Red Chris mine has begun operation near the Iskut River in northwest B.C.

B.C. seeks mining agreement with Alaska

Northwest B.C. mine projects on major salmon rivers that flow into the Alaska panhandle

B.C. Energy and Mines Minister Bill Bennett is spending this week in Alaska, his second trip this year to work out a formal agreement on mine regulation between the state and the province.

Bennett has meetings lined up with Alaska conservation groups, state legislators, commercial fishing representatives and Alaska Governor Bill Walker. With major mine projects proposed on both sides of the border and continued public concern in the wake of last year’s Mount Polley tailings dam collapse near Quesnel, Bennett is hoping to have an agreement ready for Walker and Premier Christy Clark to sign later this year.

Several B.C. mine projects have opened or received permits to proceed this year in northwest B.C., where salmon-bearing river systems extend across the Alaska panhandle to the Pacific Ocean.

Two of those mines are just north of Stewart B.C. and Hyder, Alaska near the Unuk River, which flows into Tongass National Forest in Alaska. Brucejack Mine is an underground project expected to proceed with construction this year. Its tailings are to be returned to the mine shaft, reducing concern about environmental impact.

Near Brucejack is the KSM Mine, one of the largest copper and gold ore deposits in the world. It was given B.C. permits last year for a design that includes open pits and a pair of tunnels to carry ore 23 km away for processing.

Bennett plans to fly into the Taku River region, where B.C. has issued permits for the Tulsequah Chief mine south of Atlin. It also plans a tailings storage site to restart mining on two ore deposits that were previously mined in the 1950s.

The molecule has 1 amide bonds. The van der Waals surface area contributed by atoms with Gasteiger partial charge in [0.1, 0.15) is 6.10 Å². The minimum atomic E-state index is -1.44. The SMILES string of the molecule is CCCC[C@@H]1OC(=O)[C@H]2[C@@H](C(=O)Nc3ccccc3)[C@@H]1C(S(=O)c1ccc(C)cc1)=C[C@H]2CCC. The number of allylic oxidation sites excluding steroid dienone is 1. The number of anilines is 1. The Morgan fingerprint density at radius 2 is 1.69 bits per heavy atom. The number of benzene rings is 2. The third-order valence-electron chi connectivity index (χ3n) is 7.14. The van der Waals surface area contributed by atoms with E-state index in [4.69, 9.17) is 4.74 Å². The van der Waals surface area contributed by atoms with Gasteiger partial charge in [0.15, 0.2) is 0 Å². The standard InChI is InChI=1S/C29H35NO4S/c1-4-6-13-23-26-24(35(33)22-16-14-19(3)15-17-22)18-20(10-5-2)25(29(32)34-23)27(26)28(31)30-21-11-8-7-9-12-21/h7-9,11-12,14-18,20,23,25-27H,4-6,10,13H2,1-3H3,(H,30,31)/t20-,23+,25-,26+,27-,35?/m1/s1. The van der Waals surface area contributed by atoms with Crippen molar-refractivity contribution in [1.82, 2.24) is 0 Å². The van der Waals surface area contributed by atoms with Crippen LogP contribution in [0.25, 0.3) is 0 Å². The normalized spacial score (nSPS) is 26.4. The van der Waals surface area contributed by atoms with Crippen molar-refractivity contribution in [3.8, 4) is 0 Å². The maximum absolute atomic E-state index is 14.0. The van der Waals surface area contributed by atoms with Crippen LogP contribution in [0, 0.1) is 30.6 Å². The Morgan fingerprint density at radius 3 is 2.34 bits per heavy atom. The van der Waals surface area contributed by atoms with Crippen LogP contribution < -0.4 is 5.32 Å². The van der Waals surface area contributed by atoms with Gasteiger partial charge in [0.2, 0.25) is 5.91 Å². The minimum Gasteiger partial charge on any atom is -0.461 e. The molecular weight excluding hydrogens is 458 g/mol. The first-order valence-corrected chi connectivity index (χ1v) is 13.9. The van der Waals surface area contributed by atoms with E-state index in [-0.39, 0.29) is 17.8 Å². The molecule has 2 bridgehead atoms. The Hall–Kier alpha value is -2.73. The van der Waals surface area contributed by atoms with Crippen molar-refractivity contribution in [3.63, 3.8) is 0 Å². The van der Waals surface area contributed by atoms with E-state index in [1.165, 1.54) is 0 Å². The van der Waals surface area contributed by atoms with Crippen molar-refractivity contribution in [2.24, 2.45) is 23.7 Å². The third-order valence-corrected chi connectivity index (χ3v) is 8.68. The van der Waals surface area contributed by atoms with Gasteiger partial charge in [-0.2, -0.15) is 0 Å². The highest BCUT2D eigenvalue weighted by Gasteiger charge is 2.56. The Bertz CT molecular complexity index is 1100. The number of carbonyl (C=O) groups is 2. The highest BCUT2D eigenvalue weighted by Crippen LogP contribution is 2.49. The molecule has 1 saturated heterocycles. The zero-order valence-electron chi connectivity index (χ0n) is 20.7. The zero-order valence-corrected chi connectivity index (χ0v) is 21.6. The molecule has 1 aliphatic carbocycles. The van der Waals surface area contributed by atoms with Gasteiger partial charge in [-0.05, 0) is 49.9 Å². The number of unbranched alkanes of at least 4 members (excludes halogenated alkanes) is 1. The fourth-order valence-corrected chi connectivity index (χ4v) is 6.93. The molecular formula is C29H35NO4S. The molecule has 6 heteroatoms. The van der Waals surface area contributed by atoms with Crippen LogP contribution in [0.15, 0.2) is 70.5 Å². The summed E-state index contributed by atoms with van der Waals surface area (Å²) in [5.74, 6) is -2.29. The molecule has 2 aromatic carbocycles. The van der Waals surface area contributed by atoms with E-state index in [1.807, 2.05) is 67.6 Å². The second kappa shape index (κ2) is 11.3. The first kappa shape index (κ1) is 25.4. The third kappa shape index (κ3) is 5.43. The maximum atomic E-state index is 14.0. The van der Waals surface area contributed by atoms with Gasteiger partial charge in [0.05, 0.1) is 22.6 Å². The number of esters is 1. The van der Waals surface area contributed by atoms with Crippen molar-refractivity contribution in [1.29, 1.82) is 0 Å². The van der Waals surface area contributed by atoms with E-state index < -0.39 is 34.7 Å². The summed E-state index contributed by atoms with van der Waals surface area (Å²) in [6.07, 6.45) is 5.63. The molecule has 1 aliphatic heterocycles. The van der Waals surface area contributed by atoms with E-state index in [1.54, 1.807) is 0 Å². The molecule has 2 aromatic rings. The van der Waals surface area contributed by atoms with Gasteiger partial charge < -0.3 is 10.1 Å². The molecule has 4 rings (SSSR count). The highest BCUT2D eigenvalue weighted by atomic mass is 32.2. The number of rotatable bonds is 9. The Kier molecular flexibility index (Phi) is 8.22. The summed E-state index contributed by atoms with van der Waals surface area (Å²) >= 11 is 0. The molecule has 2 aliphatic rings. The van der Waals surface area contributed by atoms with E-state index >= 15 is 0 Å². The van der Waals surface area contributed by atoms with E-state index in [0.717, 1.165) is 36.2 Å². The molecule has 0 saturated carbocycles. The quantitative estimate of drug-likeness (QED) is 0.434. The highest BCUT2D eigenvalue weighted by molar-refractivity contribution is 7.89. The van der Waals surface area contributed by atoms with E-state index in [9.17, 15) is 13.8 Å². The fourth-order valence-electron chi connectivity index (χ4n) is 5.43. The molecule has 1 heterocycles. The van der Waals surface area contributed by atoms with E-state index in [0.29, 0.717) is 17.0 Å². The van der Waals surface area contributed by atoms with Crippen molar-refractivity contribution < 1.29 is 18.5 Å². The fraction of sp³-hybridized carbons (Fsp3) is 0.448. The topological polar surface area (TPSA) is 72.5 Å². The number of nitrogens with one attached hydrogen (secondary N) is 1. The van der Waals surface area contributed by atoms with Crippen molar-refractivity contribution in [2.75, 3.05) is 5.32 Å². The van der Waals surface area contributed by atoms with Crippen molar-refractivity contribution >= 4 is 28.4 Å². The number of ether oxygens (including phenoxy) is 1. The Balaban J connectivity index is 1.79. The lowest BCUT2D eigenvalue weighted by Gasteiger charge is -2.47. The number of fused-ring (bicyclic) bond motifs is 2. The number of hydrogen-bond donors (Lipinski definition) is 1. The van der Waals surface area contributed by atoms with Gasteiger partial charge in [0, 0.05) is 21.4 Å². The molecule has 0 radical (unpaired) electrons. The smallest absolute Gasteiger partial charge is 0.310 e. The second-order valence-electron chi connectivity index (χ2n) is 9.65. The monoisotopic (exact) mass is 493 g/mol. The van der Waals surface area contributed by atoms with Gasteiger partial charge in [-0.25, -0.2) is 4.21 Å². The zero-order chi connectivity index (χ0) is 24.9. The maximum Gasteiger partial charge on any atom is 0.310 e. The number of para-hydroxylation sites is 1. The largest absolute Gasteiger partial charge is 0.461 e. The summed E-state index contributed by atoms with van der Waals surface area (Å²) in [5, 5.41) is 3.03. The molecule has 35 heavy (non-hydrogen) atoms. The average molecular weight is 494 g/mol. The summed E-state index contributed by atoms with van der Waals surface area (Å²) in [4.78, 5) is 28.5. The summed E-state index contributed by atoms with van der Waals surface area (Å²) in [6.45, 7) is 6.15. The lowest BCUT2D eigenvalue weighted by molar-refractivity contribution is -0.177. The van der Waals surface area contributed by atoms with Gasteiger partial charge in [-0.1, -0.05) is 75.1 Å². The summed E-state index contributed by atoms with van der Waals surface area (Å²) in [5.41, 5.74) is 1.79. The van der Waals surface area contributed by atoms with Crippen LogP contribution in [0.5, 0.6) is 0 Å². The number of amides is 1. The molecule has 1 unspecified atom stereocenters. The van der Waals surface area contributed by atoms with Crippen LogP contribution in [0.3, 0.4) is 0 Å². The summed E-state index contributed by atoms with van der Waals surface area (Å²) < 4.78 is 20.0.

“We’re going to meet with dozens of different interests and people, do a lot of listening, but also make sure that Alaskans become a bit more aware of how much access their government has to our processes in B.C.,” Bennett said.

The Alaska government participated in the approvals for KSM and others, but many state residents aren’t aware of that, he said.

Many Alaskans are aware of the Mount Polley situation, where recovery work continues a year after millions of tonnes of mine waste poured into Quesnel Lake. Testing of water and aquatic life continues and the water continues to meet Canadian drinking water standards.

“It’s going to take years to have any long-term certainty on this, but so far it would seem that there hasn’t been a negative impact on aquatic organisms that we know of today, or on humans,” Bennett said.

An engineering review of all operating tailings dams at B.C. mines was ordered after the Mount Polley investigation found a glacial material layer that was undetected led to the dam failure in early August 2014.

 

Get local stories you won't find anywhere else right to your inbox.
Sign up here

Just Posted

A second wave of COVID-19 is probable, if history tells us anything

B.C.’s top doctor says that what health officials have learned this round will guide response in future

Smithers woman awarded $55K in RCMP excessive force suit

Irene Joseph alleged false arrest and assault and battery related to a 2014 incident in Smithers

Flooding highly unlikely this year throughout Skeena watershed

Region’s snowpack among lowest in the province

Why I will relay

Wings of fight

The outside COVID-19 wave

Workers wave hello to being outside

LIVE: Procession to honour Snowbirds Capt. Jennifer Casey comes to Halifax

Snowbirds service member died in a crash in Kamloops one week ago

RCMP facing ‘systemic sustainability challenges’ due to provincial policing role

Provinces, territories and municipalities pay anywhere from 70 to 90 per cent of the cost of the RCMP’s services

One man dead after standoff with Chilliwack RCMP

The Independent Investigations Office of B.C. is investigating the RCMP’s role in the death

B.C. employers worry about safety, cash flow, second wave in COVID-19 restart

A survey found 75 per cent of businesses worry about attracting customers

Introducing the West Coast Traveller: A voyage of the mind

Top armchair travel content for Alaska, Yukon, BC, Alberta, Washington, Oregon and California!

Ex-BC Greens leader Andrew Weaver says province came close to early election

Disagreement centred on the LNG Canada project in northern B.C.

Canada’s NHL teams offer options to season-ticket holders

Canadian teams are offering refunds, but also are pushing a number of incentives to let them keep the money

B.C. premier says lessons to learn from past racism during response to pandemic

B.C. formally apologized in the legislature chamber in 2008 for its role in the Komagata Maru tragedy

Snowbirds to remain at Kamloops Airport indefinitely after fatal crash

small contingent of the Snowbirds team is staying in Kamloops, acting as stewards of the jets

Most Read